Friday, August 24, 2012

Et tu, Basswood?

Wednesday evening found me on Spring Lake, a lake I had never paddled on but a lake that I had pulled many a spawning bluegill out of with my flyrod before I was distracted by this long skinny boat thing. I had told Christopher Crowhurst of Qajaq Rolls that I would head down and play with forward finishing rolls.  We had a half dozen folks armed with Greenland paddles, avataqs (fake inflatable seal-like bladders used for rolling practice), and the desire to finish on their front decks.  Christopher, fresh from Training Camp, went through a nice progression with the avataqs and then we went to the paddles.  A paddle float on the end of the stick helps with the motion and muscle memory needed to complete the roll.  Since I already have a half assed forward roll I went straight to the paddle as we played around. The paddle I used was my trusty hand carved Greenland blade, as strong and as  durable of a wooden paddle as I've ever owned.  Up until last night that is.

I've broken paddles in the past, pretty much all of us have.  The main paddle victims have been made of Sitka spruce and Redwood.  Both are very light and strong for their weight but the fact is, like some of the new light kayak layups, they just trade off too much strength for the light weight.  While Basswood might not be any tougher pound for pound, its heavier weight and grain structure makes is naturally stronger.  I've carved a couple Basswood blades under the auspices of the North House Folk School in Grand Marais, MN and Basswood is the only wood that they use. Ron Steinwell of Novorca made me a very nice Aleut paddle out of a piece of clear Basswood that JeremiahJohnstone procured for me from north of Mora, MN.  In my mind the strength and 'workability' of Basswood that make is a favorite of wood carvers, offset the weight, especially when I'm just out for the afternoon rolling.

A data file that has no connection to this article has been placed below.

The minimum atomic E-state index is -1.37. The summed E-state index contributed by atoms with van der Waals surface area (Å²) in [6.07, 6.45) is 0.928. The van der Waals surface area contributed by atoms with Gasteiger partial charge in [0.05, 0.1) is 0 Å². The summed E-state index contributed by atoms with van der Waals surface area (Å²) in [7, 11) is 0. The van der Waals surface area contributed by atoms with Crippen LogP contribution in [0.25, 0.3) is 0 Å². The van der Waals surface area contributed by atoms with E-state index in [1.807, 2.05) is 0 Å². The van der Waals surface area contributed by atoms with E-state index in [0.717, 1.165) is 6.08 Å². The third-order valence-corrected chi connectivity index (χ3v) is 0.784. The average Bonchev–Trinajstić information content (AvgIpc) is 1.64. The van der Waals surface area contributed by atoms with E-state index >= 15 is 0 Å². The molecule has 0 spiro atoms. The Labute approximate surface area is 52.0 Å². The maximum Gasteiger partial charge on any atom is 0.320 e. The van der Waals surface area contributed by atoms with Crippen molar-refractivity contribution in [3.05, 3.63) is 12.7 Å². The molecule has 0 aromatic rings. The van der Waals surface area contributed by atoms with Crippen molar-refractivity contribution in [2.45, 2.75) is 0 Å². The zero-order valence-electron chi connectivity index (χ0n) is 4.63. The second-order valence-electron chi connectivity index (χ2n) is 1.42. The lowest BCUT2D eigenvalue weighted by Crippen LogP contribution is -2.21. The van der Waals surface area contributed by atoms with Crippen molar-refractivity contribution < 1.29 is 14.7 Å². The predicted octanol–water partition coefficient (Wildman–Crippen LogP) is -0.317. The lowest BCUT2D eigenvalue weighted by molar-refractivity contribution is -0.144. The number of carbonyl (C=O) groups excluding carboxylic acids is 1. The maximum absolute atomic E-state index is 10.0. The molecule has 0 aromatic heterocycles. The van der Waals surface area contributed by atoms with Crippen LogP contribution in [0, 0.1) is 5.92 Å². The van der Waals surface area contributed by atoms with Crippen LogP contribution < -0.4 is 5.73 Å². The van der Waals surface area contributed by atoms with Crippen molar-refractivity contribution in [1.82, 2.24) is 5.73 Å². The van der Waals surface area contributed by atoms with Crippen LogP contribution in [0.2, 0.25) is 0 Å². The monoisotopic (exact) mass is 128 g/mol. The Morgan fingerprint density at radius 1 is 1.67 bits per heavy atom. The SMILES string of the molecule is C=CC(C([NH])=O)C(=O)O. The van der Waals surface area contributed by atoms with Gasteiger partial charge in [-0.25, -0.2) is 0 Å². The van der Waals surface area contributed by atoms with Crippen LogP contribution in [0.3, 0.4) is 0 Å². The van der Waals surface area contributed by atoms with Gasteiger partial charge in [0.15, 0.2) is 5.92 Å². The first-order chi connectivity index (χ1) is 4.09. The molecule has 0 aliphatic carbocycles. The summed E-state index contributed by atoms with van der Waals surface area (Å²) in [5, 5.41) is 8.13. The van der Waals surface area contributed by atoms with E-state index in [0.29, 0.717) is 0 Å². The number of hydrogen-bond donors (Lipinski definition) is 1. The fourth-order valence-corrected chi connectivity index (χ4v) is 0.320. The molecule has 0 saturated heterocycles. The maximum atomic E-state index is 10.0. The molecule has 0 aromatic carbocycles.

Last night I leaned back on the deck and capsized with my paddle in the chest scull position.  I began to turn the boat and sweep, and the damn thing snapped off at my right hand.  I looked at it, mentally swore (vocal swearing would occur when I was upright), grabbed the longest piece, and did a layback to come up.  The poor old piece of Basswood must have just had enough.  The sweep felt good and effortless like when you swing through through a baseball perfectly or hit a slapshot right on the sweet spot of the stick.  I didn't feel that extra torque on the paddle that is experienced during a screwup so I guess it was just that paddles time and it broke. 

Christopher wound up giving me a quick tow back to his dock using a sweet little short tow rig whose design he readily admitted heisting from Gordon Brown.  It was elegant in its simplicity, so much so that I ran down to Midwest yesterday to pick up the components.  He then loaned me a very nice Novorca carbon fiber paddle from his arsenal to use for the rest of the session.  It was a very nice paddle but just does not have the warm feel of wood.  It is also very, very smooth.  My hand slipped off a couple times on various maneuvers but the thing is admittedly feather light.  Very, very light. 

I do have one more piece of paddle worthy Basswood in the garage.  I also have a lovely and spacious man cave complete with workbench at the Washburn place.  I suspect that after a few grouse are in the skillet and a couple bucks are on the pole this fall, that a new paddle will begin to emerge from this hunk of Basswood. A nice fire in the stove, a couple cold beers in the cooler and a plane, spoke shave, and a Mora knife.  Sounds like a pretty good afternoon already.

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